Wigan dad reveals how crash injuries have affected his life
Scott Lowe, from Aspull, was injured after a van collided into the back of his Citroen DS3 car in Hall Lane.
Following the collision, Scott, 33, attended Royal Albert Edward Infirmary and he was diagnosed with a back injury and tinnitus.
With his symptoms persisting Scott, a store manager, instructed expert serious injury lawyers at Irwin Mitchell to help him access the specialist support and therapies he requires.
Scott is now marking Tinnitus Awareness Week by speaking for the first time of how his tinnitus and back injuries continue to affect his life more than two years after the crash.
He described his tinnitus as often being like "a church bell ringing in my head" and he struggles to bend down and pick up his three-year-old son and seven-month-old daughter.
Scott was driving to work when the smash happened near to a roundabout at the junction of Hall Lane and Bolton Road, at about 5.40am on October 5, 2018.
Scott, who is married to Jordan, 28, started experiencing pins and needles in his right leg and lower back as well as back pain. He attended hospital where his back injury was diagnosed.
Following further outpatient appointments he was diagnosed with tinnitus. Scott, who now requires a hearing aid, continues to suffer back pain. He’s unable to take part in hobbies he previously enjoyed such as go-karting and playing badminton.
Scott said: “I’ve been told by medical professionals that once a back is damaged it’s damaged forever and I’ll need to learn to manage my symptoms.
“My back never feels normal. When the pain is bad it travels to my neck, right shoulder and stomach. I try and keep on top of it as best I can but it’s hard with a busy job and two young children. The pain can often be so bad that I can’t do fun things most parents take for granted like playing and running after the children.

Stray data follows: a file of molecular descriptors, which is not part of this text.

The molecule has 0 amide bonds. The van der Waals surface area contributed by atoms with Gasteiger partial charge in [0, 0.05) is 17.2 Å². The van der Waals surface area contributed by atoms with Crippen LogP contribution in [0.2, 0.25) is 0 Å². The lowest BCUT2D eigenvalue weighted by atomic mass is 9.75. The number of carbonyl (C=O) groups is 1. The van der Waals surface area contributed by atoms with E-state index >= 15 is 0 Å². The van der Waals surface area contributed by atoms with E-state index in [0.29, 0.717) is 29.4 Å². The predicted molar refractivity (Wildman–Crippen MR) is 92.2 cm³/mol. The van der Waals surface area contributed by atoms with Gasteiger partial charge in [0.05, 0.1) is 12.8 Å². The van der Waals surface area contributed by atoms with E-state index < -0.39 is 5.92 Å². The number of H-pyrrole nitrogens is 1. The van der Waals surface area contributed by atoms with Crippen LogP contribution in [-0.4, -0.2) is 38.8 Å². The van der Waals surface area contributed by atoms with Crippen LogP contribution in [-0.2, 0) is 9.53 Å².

“It means that I also struggle to do more practical things like picking up the children to look after them or getting them in and out of a car seat.”
Now Scott said he wants to raise awareness of tinnitus and continue with his recovery.
He said: “The tinnitus started as a hum in my ear and I just thought it was one of those things that would get better over time. However, it started to get progressively worse.
“When the doctor told me it could well be permanent and I should wear a hearing aid it came as a huge shock.
“I am a young and active man in my 30s. I never thought I would need a hearing aid.
“Now if I have a busy or stressful day at work the tinnitus can be like a church bell ringing in my head at night. There’s not a day goes by where it doesn’t affect me.
He added: “The last couple of years have been hard to accept but I want to try and make as much of a recovery as I can. I just hope others don’t have to go through what I have and realise the effect tinnitus can have on people of all ages.”
Kellie Robinson, the legal expert at Irwin Mitchell representing Scott, said: “Scott has faced a difficult couple of years trying to come to terms with the impact his injuries have had on his life.
“He now faces daily challenges because of his injuries and can struggle to pick up and play with his children
“It’s often easy to underestimate the impact that tinnitus may have but around one in 10 people in the UK suffer permanently with the condition.
“Scott’s case undoubtedly puts a spotlight on how hearing problems can affect individuals and why it’s vital that such people can access specialist support.
“We’re determined to ensure Scott can get the help he requires.”
Tinnitus Awareness Week runs from today (February 1) to February 7.
For more information visit www.tinnitus.org.uk/.